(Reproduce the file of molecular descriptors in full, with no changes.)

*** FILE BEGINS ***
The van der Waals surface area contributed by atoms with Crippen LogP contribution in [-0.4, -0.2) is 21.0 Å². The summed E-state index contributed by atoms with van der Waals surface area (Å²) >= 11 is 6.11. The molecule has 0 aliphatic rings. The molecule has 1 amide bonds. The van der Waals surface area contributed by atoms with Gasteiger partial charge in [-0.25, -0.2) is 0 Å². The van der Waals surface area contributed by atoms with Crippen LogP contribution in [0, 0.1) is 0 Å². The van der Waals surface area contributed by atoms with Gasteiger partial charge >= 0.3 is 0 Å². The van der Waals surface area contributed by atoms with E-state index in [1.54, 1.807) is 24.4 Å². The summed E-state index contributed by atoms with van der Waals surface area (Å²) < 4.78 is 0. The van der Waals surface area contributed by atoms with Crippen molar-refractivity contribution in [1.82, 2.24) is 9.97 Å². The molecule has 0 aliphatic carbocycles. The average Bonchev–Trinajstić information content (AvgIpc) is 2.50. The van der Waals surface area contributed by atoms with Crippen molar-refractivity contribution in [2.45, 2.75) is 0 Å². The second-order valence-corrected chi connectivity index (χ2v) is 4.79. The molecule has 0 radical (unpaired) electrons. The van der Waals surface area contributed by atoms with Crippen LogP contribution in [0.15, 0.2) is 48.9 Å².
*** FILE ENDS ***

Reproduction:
The van der Waals surface area contributed by atoms with Crippen LogP contribution in [-0.4, -0.2) is 21.0 Å². The summed E-state index contributed by atoms with van der Waals surface area (Å²) >= 11 is 6.11. The molecule has 0 aliphatic rings. The molecule has 1 amide bonds. The van der Waals surface area contributed by atoms with Gasteiger partial charge in [-0.25, -0.2) is 0 Å². The van der Waals surface area contributed by atoms with Crippen LogP contribution in [0, 0.1) is 0 Å². The van der Waals surface area contributed by atoms with Gasteiger partial charge >= 0.3 is 0 Å². The van der Waals surface area contributed by atoms with E-state index in [1.54, 1.807) is 24.4 Å². The summed E-state index contributed by atoms with van der Waals surface area (Å²) < 4.78 is 0. The van der Waals surface area contributed by atoms with Crippen molar-refractivity contribution in [1.82, 2.24) is 9.97 Å². The molecule has 0 aliphatic carbocycles. The average Bonchev–Trinajstić information content (AvgIpc) is 2.50. The van der Waals surface area contributed by atoms with Crippen molar-refractivity contribution in [2.45, 2.75) is 0 Å². The second-order valence-corrected chi connectivity index (χ2v) is 4.79. The molecule has 0 radical (unpaired) electrons. The van der Waals surface area contributed by atoms with Crippen LogP contribution in [0.15, 0.2) is 48.9 Å².